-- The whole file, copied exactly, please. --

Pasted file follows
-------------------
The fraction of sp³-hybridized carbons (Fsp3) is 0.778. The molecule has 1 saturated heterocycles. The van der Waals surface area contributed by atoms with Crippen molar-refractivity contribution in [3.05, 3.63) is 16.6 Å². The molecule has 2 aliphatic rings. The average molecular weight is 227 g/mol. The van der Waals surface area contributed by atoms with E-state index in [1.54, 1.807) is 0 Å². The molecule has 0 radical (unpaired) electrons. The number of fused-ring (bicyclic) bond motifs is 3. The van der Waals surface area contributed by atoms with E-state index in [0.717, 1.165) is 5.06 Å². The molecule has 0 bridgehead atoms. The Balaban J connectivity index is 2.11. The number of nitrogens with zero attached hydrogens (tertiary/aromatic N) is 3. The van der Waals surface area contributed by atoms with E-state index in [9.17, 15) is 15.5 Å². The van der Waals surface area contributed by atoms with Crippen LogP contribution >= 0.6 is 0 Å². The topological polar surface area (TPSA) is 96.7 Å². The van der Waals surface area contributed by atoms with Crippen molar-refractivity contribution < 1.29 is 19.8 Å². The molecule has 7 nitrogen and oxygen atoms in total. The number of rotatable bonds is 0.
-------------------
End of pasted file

The fraction of sp³-hybridized carbons (Fsp3) is 0.778. The molecule has 1 saturated heterocycles. The van der Waals surface area contributed by atoms with Crippen molar-refractivity contribution in [3.05, 3.63) is 16.6 Å². The molecule has 2 aliphatic rings. The average molecular weight is 227 g/mol. The van der Waals surface area contributed by atoms with E-state index in [1.54, 1.807) is 0 Å². The molecule has 0 radical (unpaired) electrons. The number of fused-ring (bicyclic) bond motifs is 3. The van der Waals surface area contributed by atoms with E-state index in [0.717, 1.165) is 5.06 Å². The molecule has 0 bridgehead atoms. The Balaban J connectivity index is 2.11. The number of nitrogens with zero attached hydrogens (tertiary/aromatic N) is 3. The van der Waals surface area contributed by atoms with E-state index in [9.17, 15) is 15.5 Å². The van der Waals surface area contributed by atoms with Crippen LogP contribution >= 0.6 is 0 Å². The topological polar surface area (TPSA) is 96.7 Å². The van der Waals surface area contributed by atoms with Crippen molar-refractivity contribution < 1.29 is 19.8 Å². The molecule has 7 nitrogen and oxygen atoms in total. The number of rotatable bonds is 0.